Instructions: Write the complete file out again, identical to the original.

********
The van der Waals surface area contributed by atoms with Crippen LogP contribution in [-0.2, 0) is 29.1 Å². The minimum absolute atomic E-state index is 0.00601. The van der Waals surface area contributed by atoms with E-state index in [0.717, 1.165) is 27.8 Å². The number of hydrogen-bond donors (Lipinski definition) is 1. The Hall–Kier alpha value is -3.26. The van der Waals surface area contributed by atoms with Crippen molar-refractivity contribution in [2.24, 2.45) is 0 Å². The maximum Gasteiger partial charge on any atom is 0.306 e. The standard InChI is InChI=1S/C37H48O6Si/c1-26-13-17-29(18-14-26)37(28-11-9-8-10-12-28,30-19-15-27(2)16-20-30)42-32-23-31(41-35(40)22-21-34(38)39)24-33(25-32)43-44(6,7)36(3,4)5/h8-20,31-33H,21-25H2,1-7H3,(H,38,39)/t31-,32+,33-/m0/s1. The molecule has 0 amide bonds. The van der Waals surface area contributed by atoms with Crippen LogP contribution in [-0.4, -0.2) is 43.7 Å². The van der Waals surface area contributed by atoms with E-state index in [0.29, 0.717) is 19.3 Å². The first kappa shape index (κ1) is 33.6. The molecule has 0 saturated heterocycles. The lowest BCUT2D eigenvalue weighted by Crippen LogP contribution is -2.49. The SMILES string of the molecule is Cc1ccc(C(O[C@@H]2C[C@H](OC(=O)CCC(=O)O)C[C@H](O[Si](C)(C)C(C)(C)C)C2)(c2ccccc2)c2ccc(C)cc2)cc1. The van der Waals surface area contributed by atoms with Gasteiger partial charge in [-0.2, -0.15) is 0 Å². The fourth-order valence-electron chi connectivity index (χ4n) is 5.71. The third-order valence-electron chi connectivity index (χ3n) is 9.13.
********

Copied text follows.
The van der Waals surface area contributed by atoms with Crippen LogP contribution in [-0.2, 0) is 29.1 Å². The minimum absolute atomic E-state index is 0.00601. The van der Waals surface area contributed by atoms with E-state index in [0.717, 1.165) is 27.8 Å². The number of hydrogen-bond donors (Lipinski definition) is 1. The Hall–Kier alpha value is -3.26. The van der Waals surface area contributed by atoms with Crippen molar-refractivity contribution in [2.24, 2.45) is 0 Å². The maximum Gasteiger partial charge on any atom is 0.306 e. The standard InChI is InChI=1S/C37H48O6Si/c1-26-13-17-29(18-14-26)37(28-11-9-8-10-12-28,30-19-15-27(2)16-20-30)42-32-23-31(41-35(40)22-21-34(38)39)24-33(25-32)43-44(6,7)36(3,4)5/h8-20,31-33H,21-25H2,1-7H3,(H,38,39)/t31-,32+,33-/m0/s1. The molecule has 0 amide bonds. The van der Waals surface area contributed by atoms with Crippen LogP contribution in [-0.4, -0.2) is 43.7 Å². The van der Waals surface area contributed by atoms with E-state index in [0.29, 0.717) is 19.3 Å². The first kappa shape index (κ1) is 33.6. The molecule has 0 saturated heterocycles. The lowest BCUT2D eigenvalue weighted by Crippen LogP contribution is -2.49. The SMILES string of the molecule is Cc1ccc(C(O[C@@H]2C[C@H](OC(=O)CCC(=O)O)C[C@H](O[Si](C)(C)C(C)(C)C)C2)(c2ccccc2)c2ccc(C)cc2)cc1. The van der Waals surface area contributed by atoms with Gasteiger partial charge in [-0.2, -0.15) is 0 Å². The fourth-order valence-electron chi connectivity index (χ4n) is 5.71. The third-order valence-electron chi connectivity index (χ3n) is 9.13.